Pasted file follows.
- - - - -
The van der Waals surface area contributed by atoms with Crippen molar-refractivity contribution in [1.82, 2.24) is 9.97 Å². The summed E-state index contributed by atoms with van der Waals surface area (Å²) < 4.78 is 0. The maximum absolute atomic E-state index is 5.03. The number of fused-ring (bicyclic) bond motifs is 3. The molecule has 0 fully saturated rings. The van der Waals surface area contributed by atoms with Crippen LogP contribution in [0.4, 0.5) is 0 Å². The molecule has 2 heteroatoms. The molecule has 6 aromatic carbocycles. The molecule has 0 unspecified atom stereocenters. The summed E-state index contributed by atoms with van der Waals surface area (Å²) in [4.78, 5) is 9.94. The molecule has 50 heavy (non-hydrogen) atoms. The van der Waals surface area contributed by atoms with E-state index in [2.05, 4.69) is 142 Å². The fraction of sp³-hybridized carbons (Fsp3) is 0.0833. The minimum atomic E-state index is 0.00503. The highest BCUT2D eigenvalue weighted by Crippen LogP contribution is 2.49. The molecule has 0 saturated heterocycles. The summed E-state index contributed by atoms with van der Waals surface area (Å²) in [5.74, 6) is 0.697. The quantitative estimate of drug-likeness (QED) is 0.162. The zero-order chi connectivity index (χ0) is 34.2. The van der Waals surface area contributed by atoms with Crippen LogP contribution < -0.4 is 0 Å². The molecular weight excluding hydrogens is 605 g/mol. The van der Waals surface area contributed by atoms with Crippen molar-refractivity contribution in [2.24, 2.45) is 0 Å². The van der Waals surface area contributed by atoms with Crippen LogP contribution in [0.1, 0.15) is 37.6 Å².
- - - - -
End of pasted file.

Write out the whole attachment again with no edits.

The van der Waals surface area contributed by atoms with Crippen molar-refractivity contribution in [1.82, 2.24) is 9.97 Å². The summed E-state index contributed by atoms with van der Waals surface area (Å²) < 4.78 is 0. The maximum absolute atomic E-state index is 5.03. The number of fused-ring (bicyclic) bond motifs is 3. The molecule has 0 fully saturated rings. The van der Waals surface area contributed by atoms with Crippen LogP contribution in [0.4, 0.5) is 0 Å². The molecule has 2 heteroatoms. The molecule has 6 aromatic carbocycles. The molecule has 0 unspecified atom stereocenters. The summed E-state index contributed by atoms with van der Waals surface area (Å²) in [4.78, 5) is 9.94. The molecule has 50 heavy (non-hydrogen) atoms. The van der Waals surface area contributed by atoms with E-state index in [2.05, 4.69) is 142 Å². The fraction of sp³-hybridized carbons (Fsp3) is 0.0833. The minimum atomic E-state index is 0.00503. The highest BCUT2D eigenvalue weighted by Crippen LogP contribution is 2.49. The molecule has 0 saturated heterocycles. The summed E-state index contributed by atoms with van der Waals surface area (Å²) in [5.74, 6) is 0.697. The quantitative estimate of drug-likeness (QED) is 0.162. The zero-order chi connectivity index (χ0) is 34.2. The van der Waals surface area contributed by atoms with Crippen LogP contribution < -0.4 is 0 Å². The molecular weight excluding hydrogens is 605 g/mol. The van der Waals surface area contributed by atoms with Crippen molar-refractivity contribution in [2.24, 2.45) is 0 Å². The van der Waals surface area contributed by atoms with Crippen LogP contribution in [0.1, 0.15) is 37.6 Å².